- Interesting way to tell a story through the eyes of a teenager
- The language appears to fit the narrator, though that may be a negative for some
- Book includes visuals and Wikipedia-like entries that provide information about ships or history about the story universe
- Because of the perspective of the story, there are some sections that seem melodramatic
- Some of the romance or emotions sometimes distracts from the overall plot
- Limited perspective of the story because of first-person narratives
- Text-like writing style can be grating for people who are picky about writing
I’m not sure how to feel about using letters, journal entries, or messages to tell a story. It’s somewhat unique in the storytelling, but at the same time, the limited nature of the style means readers get a lot less information.
A lot of the message headers also kind of get into the way. While readers can avoid it, the writer and recipient field, as well as the subject, provides more context to the story.
A group of colonists is forced to flee as their planet is invaded by a corporation. The corporation then hunts down the escaping fleet, hoping to eliminate any evidence of the invasion and killing.
A lot of things go wrong as the colonists flee: a virus infects members of the crew, the artificial intelligence goes rogue, and the corporate ship is catching up to the straggling fleet.
The protagonist of the story is the teenager Kady. Other characters include Ezra, the romantic interest and Aidan, the artificial intelligence.
The Lincoln is the antagonist of the story.
The story begins on a planet, but it soon moves onto the battle carrier Alexander and science ship Hypatia.
While I felt like some of the message headers and the structure of the book was distracting and unnecessary, I did enjoy the book overall. Telling the story through using letters is interesting, much like learning history through first-person accounts. Off topic: one of the more interesting novels I’ve read that uses the epistolary format is Ella Minnow Pea by Mark Dunn
But first-person accounts are highly subjective and limited in scope. While we may know a person’s feelings and thoughts, we don’t quite see how that person fits into the overall story. The closest analogy I can think about is reading Anne Frank’s diary. We get to know the person, but we lack the understanding of the world around her. This shortcoming is offset a little through the Unipedia aspect, but the Wiki aspect of the book doesn’t really add more depth to the plot.
The perspective is just one frustrating part about Illuminae. The other frustrating part is the text speak. Seeing all the spelling mistakes and text language was extremely frustrating at first. I found that it took some time for the annoyance to wear off so that I could continue with the story.
The romance between Kady and Ezra seems a little contrived. There are times where I felt like the back and forth between Kady and Ezra were written by two adults imagining how two teenagers in love would interact. And their exchanges felt a bit too overdramatic or overemphasized at times.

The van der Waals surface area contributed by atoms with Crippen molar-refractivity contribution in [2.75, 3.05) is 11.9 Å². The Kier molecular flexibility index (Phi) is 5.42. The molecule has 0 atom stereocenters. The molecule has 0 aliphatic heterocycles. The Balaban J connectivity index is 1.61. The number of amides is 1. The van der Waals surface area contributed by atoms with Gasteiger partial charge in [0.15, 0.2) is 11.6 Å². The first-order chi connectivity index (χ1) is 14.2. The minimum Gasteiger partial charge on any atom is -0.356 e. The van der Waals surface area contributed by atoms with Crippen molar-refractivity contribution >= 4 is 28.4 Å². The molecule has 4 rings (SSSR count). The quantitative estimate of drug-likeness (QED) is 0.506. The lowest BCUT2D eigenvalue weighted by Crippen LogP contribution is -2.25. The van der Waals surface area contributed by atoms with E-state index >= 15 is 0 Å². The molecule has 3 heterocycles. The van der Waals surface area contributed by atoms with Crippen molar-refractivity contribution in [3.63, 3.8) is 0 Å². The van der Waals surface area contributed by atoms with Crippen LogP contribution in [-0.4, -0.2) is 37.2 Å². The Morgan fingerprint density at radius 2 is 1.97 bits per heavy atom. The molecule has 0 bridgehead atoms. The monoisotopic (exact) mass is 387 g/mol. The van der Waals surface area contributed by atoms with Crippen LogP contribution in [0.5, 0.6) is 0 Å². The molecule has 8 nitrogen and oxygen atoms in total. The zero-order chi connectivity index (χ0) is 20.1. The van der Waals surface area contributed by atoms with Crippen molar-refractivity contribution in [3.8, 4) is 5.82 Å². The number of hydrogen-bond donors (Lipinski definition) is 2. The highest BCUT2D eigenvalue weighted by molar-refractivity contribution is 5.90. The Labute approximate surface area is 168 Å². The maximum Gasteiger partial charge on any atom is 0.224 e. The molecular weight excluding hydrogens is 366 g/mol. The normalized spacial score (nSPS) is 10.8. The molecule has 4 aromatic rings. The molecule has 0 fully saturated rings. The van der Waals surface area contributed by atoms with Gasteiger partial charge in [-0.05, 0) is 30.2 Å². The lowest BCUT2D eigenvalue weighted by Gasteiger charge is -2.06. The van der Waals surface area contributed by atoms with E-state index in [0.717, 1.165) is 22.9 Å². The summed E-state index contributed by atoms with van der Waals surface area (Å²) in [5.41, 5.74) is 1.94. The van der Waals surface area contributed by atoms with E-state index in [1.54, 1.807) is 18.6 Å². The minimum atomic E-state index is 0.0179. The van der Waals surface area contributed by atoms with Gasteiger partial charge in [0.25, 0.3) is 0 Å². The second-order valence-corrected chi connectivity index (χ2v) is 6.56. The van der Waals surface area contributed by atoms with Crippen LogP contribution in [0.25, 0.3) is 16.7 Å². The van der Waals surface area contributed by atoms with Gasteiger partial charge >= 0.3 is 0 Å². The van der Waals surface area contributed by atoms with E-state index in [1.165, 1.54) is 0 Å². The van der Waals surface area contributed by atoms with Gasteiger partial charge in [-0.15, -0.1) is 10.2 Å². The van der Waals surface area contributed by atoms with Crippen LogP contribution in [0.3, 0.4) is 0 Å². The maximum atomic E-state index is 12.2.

At its heart, Illuminae is a young adult science fiction story. But even as a teenager, I don’t think I would have enjoyed the writing style, though I would have loved the Wikipedia entries that provided information about the story universe. The relationship aspect had its moments, but Kady appears as a typical teenage girl, save for her hacking ability.
Younger audiences may find the writing style and structure more appealing, even validating of the lack of grammar, punctuation, and spelling that plagues text conversations today.
The one interesting aspect of the story is Aidan, the artificial intelligence aboard the Alexander. Aidan reminds me a lot of the AI in Kim Stanley Robinson’s book Aurora. There’s that sense of a growing self-awareness with both Aidan and Aurora’s AI that makes them characters in a story rather than machines. When Aidan asked, “Am I not merciful?” after the scene with the captain, I felt a chill.
Aidan’s narrative is interesting because it provides an objective perspective that is missing from the letter format. Throughout the story, we’re uncertain about Aidan’s loyalties. It claims that it’s operating within its boundaries, but then the servers or computers that make it up are damaged. We’re never quite sure if Aidan is corrupted or what its motives are.
I know that there’s a lot of negatives here, but there’s something about the book that overcomes the more distracting elements like the text-speak writing. I think younger audiences who love this series will find a great introduction to science fiction.
There’s a lot going on in the book. Mutants or zombies, approaching death through the Lincoln, a growing romance between two teenagers, and a rogue artificial intelligence in control of a warship. It’s a story geared toward young adults.
But I’m not sure that older audiences who are more well-read in science fiction will find the book enjoyable. One way to avoid the entire writing structure is just to listen to the audiobook. You’ll get the story without dealing with the writing, but you’ll also miss the Unipedia pages that provide more context. Still, I think that’s a fair tradeoff considering that the writing can be a big turnoff for some.